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The problem with "Peak Oil" from an economist’s point of view

The National Geographic Daily News blog cites a new International Energy Agency report that pins 2006 as the year in which oil production rates attained a pace that will not be again matched. Or, in other words, 2006 was the year of “Peak Oil.”  That projection is just one scenario of several looked at by IEA, but in their view this scenario is the most likely outcome.

The Daily News blogger admits that the “peak” is not expected to be followed by significant declines – rather, IEA projects a leveling out of conventional oil production at levels just below 2006′s peak for at least the next 25 years and minor increases in unconventional oil production and minor increases in natural gas liquids production.  In short, the IEA’s report more resembles CERA’s undulating plateau story than peak anything.  Yet we are told the “age of cheap oil is over” and the consequences of relying on on natural gas liquids and unconventional fuels are “stark.”

A more reasonable characterization of IEA’s most likely scenario is that it estimates oil production will remain steady for the foreseeable future at around the level attained in 2006.  Scary? Rioting in the Streets? Stark?

No? Well, are you at least mildly concerned?

A lot of peak oil analysis leaves economists cold. After all, production levels are in part a result of production choices, and in markets production is driven in part by costs and prices.  The popular Hubbert’s Curve approach to modeling peak oil ignores all of this.  Here is a quote from a recent analysis by James L. Smith:

[Hubbert’s model] is problematic for economists since the volume (and timing) of ultimate recovery presumably depends upon price — which in turn depends upon demand, interest rates, and the cost of production — none of which are incorporated here. There is no assurance in Hubbert’s model that the projected rates of future production will actually clear the market. Although the prediction is simple, it is not credible due to neglect of these fundamental economic factors.

Smith also notes that “Empirical tests of [Hubbert-style analysis] … failed badly in predicting the peak, which reinforces economists’ theoretical objections to the underlying method.”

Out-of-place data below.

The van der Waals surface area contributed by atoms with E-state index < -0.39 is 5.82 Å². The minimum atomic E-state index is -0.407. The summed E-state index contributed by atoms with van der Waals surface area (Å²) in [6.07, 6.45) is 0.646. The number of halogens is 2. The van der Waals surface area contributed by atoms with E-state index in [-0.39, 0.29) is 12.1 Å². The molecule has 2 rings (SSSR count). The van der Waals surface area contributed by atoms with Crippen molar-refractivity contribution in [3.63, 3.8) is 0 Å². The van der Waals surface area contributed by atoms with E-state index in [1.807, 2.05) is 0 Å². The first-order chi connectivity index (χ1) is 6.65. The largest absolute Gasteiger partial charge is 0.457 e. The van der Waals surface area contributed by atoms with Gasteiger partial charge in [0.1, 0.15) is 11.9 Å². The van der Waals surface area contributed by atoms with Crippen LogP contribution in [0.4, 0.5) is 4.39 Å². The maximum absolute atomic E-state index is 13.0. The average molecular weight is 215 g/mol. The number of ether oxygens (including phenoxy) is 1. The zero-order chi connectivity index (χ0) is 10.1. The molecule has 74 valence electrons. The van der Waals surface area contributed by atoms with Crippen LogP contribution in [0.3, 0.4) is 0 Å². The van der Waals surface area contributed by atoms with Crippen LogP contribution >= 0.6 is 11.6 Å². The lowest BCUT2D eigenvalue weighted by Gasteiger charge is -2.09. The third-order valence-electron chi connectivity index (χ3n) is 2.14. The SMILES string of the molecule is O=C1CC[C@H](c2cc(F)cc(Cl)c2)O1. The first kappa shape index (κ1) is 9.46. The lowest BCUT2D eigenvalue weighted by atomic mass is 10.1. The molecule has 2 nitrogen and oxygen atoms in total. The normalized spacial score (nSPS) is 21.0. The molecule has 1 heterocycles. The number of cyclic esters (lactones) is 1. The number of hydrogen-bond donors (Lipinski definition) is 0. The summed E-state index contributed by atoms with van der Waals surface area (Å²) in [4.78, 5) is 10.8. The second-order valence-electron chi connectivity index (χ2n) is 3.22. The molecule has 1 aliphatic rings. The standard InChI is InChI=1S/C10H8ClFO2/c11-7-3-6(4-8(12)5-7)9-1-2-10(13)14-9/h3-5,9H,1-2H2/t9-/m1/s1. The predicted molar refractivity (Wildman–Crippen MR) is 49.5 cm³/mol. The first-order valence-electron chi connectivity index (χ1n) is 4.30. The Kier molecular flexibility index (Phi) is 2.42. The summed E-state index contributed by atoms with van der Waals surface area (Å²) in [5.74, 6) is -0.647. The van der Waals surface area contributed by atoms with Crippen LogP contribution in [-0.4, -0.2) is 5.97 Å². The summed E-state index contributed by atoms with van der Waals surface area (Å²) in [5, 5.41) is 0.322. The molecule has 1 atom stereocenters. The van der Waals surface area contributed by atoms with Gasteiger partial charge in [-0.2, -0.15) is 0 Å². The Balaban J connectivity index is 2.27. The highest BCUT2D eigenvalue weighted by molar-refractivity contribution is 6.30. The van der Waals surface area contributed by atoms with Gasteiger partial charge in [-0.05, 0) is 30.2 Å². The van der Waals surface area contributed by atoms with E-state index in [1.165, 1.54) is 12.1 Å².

[And to be clear, I’m not asserting the IEA modeling is “peak oil analysis.” So far as I can seek, the peak attribution was that of the Nat Geo writer, not directly drawn from IEA’s projections.]

Michael Giberson's picture

Thank Michael for the Post!

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Stephen Gloor's picture
Stephen Gloor on November 14, 2010

ThisOldMan – “Once the easy-to-get oil all around the world (which is still mostly in the Near East) is no longer able to keep up with global demand, we’ll move on to tar sands, shale, deep water and arctic sources”

Yes we will however the critical thing that economist don’t often get is the rate of extraction and the EROI of these sources.  The Tar Sands take an enormous amount of energy to extract in the form of natural gas.  No amount of money is going to change this.  I once read a reference which I now cannot find that estimated that if Canada used every cubic foot of gas that it now exports and uses and sent it to the Tar Sands to process oil the maybe you could get 10 million barrels per day which is less than half the current US consumption and of course would take all the gas that the US uses for power generation and heating.  Similarly with shale and heavy oil.  Deep water oil is hot, often heavy in suphur and takes much more energy to extract.

Yes we can use all these sources but not at the rate of 83 million barrels per day and no amount of money will change the EROI nor the amount of CO2 processing all these sources will release over and above the CO2 release when they are burnt.


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